When we asked the two candidates for Charleston County sheriff if they would support a law requiring police body-camera video to be made public unless a court says it can remain secret, Sheriff Al Cannon insisted there was no need for a change to our secretive state law, while challenger Kristin Graziano said that, except under limited circumstances, people shouldn’t even have to file a Freedom of Information request to see the video.
When we asked about requiring routine outside audits of sheriffs’ expenditures, giving county officials clearer authority to deny sheriff’s office expenditures and requiring sheriffs to post details about their spending online, Ms. Graziano expressed enthusiastic support for that sort of increased transparency and accountability, along with reining in sheriffs’ access to easily abused funds.
Although Mr. Cannon noted that he voluntarily follows county procurement rules, he pushed back against the idea of giving the County Council any say over his budget and insisted that no reforms were needed to fight the epidemic of abusive and even criminal sheriffs, arguing that “all the sheriff’s that have been identified in public news and legal documents, have been charged criminally.”
These differences follow the pattern you might expect for any challenger taking on any long-time incumbent: The incumbent, after all, feels a need to defend the status quo, since he’s asking voters to continue it, while the challenger is arguing that voters should reject the status quo.
Regardless of the motivations, the fact is that come January, the more transparency-forward Ms. Graziano will be sheriff, and we should expect to see more body-cam videos after critical incidents — since state law doesn’t require but merely allows police to keep them secret — and more easily accessible information about how the sheriff’s office spends money.
Multiply that openness to reforms by 14, and you begin to understand the opportunity that South Carolina has to get its arms around a political culture that has its roots in medieval England, one that gave sheriffs nearly unlimited power.
More than a year of reporting by The Post and Courier’s Joseph Cranney and Tony Bartelme culminated in not only a string of indictments and convictions but also the election of new sheriffs to replace five convicted or indicted sheriffs, the retirements of four other sheriffs and the defeat of Mr. Cannon and three other sheriffs who weren’t accused of wrongdoing. One other new sheriff also was elected to fill the office of a sheriff who died in office.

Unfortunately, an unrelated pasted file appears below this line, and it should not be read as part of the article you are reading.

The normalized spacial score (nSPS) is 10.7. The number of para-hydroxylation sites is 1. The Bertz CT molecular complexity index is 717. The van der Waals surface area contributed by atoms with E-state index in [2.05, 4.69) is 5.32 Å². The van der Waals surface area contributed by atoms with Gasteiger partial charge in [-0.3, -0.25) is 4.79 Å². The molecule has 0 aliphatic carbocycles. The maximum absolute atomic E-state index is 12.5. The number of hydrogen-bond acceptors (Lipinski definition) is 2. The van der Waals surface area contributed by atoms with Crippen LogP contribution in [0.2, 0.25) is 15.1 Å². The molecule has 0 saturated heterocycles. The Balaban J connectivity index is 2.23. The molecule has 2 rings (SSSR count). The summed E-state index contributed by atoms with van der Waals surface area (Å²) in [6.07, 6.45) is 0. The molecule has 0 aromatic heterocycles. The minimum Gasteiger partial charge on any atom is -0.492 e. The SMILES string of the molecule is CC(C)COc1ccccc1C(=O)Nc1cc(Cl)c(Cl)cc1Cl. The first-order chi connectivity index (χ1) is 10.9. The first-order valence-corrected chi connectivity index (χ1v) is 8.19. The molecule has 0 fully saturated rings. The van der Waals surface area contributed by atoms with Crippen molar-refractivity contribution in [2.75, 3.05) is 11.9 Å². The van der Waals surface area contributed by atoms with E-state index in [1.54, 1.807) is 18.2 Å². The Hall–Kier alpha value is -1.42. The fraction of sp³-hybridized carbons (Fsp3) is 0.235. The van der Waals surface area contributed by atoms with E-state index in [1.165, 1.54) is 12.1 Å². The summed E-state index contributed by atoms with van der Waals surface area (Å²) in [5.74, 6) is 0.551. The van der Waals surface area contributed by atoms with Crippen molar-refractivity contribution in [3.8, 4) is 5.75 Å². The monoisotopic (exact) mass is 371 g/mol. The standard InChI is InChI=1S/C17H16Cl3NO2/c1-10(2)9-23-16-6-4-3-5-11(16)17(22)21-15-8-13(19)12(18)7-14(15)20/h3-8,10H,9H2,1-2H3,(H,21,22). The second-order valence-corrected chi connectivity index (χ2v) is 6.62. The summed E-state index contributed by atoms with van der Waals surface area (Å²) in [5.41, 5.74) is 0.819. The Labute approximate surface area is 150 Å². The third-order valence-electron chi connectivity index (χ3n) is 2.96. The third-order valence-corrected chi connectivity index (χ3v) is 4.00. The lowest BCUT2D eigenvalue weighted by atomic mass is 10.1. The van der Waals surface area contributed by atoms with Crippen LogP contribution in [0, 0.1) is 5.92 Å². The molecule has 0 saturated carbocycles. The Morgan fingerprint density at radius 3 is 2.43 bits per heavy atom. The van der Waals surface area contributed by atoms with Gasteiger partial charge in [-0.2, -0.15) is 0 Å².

The result is that more than a quarter of the state’s 46 sheriffs will be new to the office — an unheard-of number for an office that rarely attracts serious challengers unless there’s a significant political realignment in the county. While they might not all be as open to reforms as Ms. Graziano, none of them has a vested interest in defending the status quo. And, who knows? They might even want to push for statewide changes. We hope so.
Whether they do or not, our Legislature has the freest hand it’s ever had to act without fear of political pushback to reduce the temptation for sheriffs to abuse their office for personal or political gain. It needs to take the opportunity seriously.
Supporters say sheriffs are completely accountable because they’re elected. But the fact is that you can’t hold anyone accountable if you don’t know what they’re doing, and it’s no simple matter to uncover what S.C. sheriffs are doing, at least when it comes to spending money. It took months of painstaking research for Mr. Cranney and Mr. Bartelme to produce their “Above the Law” investigation documenting the abuses by S.C. sheriffs — some criminal, some merely political, but abuses nonetheless. And the amount of work it takes to track sheriffs’ activities tempts them into crossing legal lines.
The Legislature can remove some of that temptation by requiring routine outside audits of all sheriff expenditures, requiring sheriffs to follow state procurement regulations, giving county officials clearer authority to deny sheriffs’ office expenditures and requiring sheriffs to post details about all their spending online. And while they’re at it, lawmakers should consider giving county councils the authority to remove abusive sheriffs or even making sheriffs appointed positions, like police chiefs.
They might decide that’s going too far, but the debate would be worthwhile. They might never again have such a good opportunity to make that decision on its merits rather than under a cloud of political pressure from the most politically powerful individuals in many of our counties.